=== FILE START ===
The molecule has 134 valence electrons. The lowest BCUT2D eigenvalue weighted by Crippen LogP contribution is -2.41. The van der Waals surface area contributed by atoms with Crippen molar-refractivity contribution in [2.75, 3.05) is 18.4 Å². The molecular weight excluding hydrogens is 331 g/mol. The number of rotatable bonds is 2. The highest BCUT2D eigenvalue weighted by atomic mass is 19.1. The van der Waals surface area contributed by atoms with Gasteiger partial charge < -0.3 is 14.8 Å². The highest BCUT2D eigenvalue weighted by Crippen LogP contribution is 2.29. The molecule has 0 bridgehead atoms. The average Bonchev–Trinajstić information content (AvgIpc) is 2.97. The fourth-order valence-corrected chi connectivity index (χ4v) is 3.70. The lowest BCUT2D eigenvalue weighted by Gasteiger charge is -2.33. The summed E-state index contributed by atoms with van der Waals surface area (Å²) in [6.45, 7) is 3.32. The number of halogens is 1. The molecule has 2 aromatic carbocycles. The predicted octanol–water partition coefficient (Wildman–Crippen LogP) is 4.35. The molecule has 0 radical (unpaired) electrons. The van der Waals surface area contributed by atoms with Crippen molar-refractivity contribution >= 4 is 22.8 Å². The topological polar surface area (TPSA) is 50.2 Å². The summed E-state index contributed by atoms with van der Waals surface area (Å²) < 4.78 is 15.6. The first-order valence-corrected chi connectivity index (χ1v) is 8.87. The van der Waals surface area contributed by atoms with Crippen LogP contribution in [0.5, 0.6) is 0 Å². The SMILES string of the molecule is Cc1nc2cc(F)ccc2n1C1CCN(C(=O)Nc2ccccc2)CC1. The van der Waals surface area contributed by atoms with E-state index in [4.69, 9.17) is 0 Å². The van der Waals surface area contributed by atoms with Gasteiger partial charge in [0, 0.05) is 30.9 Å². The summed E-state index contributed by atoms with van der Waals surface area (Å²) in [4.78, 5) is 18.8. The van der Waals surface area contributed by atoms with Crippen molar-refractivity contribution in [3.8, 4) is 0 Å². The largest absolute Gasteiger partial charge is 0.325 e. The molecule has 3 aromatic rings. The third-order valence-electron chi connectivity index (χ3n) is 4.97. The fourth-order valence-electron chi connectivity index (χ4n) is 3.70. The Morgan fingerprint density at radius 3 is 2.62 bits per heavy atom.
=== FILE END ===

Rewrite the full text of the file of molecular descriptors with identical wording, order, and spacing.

The molecule has 134 valence electrons. The lowest BCUT2D eigenvalue weighted by Crippen LogP contribution is -2.41. The van der Waals surface area contributed by atoms with Crippen molar-refractivity contribution in [2.75, 3.05) is 18.4 Å². The molecular weight excluding hydrogens is 331 g/mol. The number of rotatable bonds is 2. The highest BCUT2D eigenvalue weighted by atomic mass is 19.1. The van der Waals surface area contributed by atoms with Gasteiger partial charge < -0.3 is 14.8 Å². The highest BCUT2D eigenvalue weighted by Crippen LogP contribution is 2.29. The molecule has 0 bridgehead atoms. The average Bonchev–Trinajstić information content (AvgIpc) is 2.97. The fourth-order valence-corrected chi connectivity index (χ4v) is 3.70. The lowest BCUT2D eigenvalue weighted by Gasteiger charge is -2.33. The summed E-state index contributed by atoms with van der Waals surface area (Å²) in [6.45, 7) is 3.32. The number of halogens is 1. The molecule has 2 aromatic carbocycles. The predicted octanol–water partition coefficient (Wildman–Crippen LogP) is 4.35. The molecule has 0 radical (unpaired) electrons. The van der Waals surface area contributed by atoms with Crippen molar-refractivity contribution >= 4 is 22.8 Å². The topological polar surface area (TPSA) is 50.2 Å². The summed E-state index contributed by atoms with van der Waals surface area (Å²) < 4.78 is 15.6. The first-order valence-corrected chi connectivity index (χ1v) is 8.87. The van der Waals surface area contributed by atoms with Crippen LogP contribution in [0.5, 0.6) is 0 Å². The SMILES string of the molecule is Cc1nc2cc(F)ccc2n1C1CCN(C(=O)Nc2ccccc2)CC1. The van der Waals surface area contributed by atoms with E-state index in [4.69, 9.17) is 0 Å². The van der Waals surface area contributed by atoms with Gasteiger partial charge in [0, 0.05) is 30.9 Å². The summed E-state index contributed by atoms with van der Waals surface area (Å²) in [4.78, 5) is 18.8. The van der Waals surface area contributed by atoms with Crippen molar-refractivity contribution in [3.8, 4) is 0 Å². The largest absolute Gasteiger partial charge is 0.325 e. The molecule has 3 aromatic rings. The third-order valence-electron chi connectivity index (χ3n) is 4.97. The fourth-order valence-electron chi connectivity index (χ4n) is 3.70. The Morgan fingerprint density at radius 3 is 2.62 bits per heavy atom.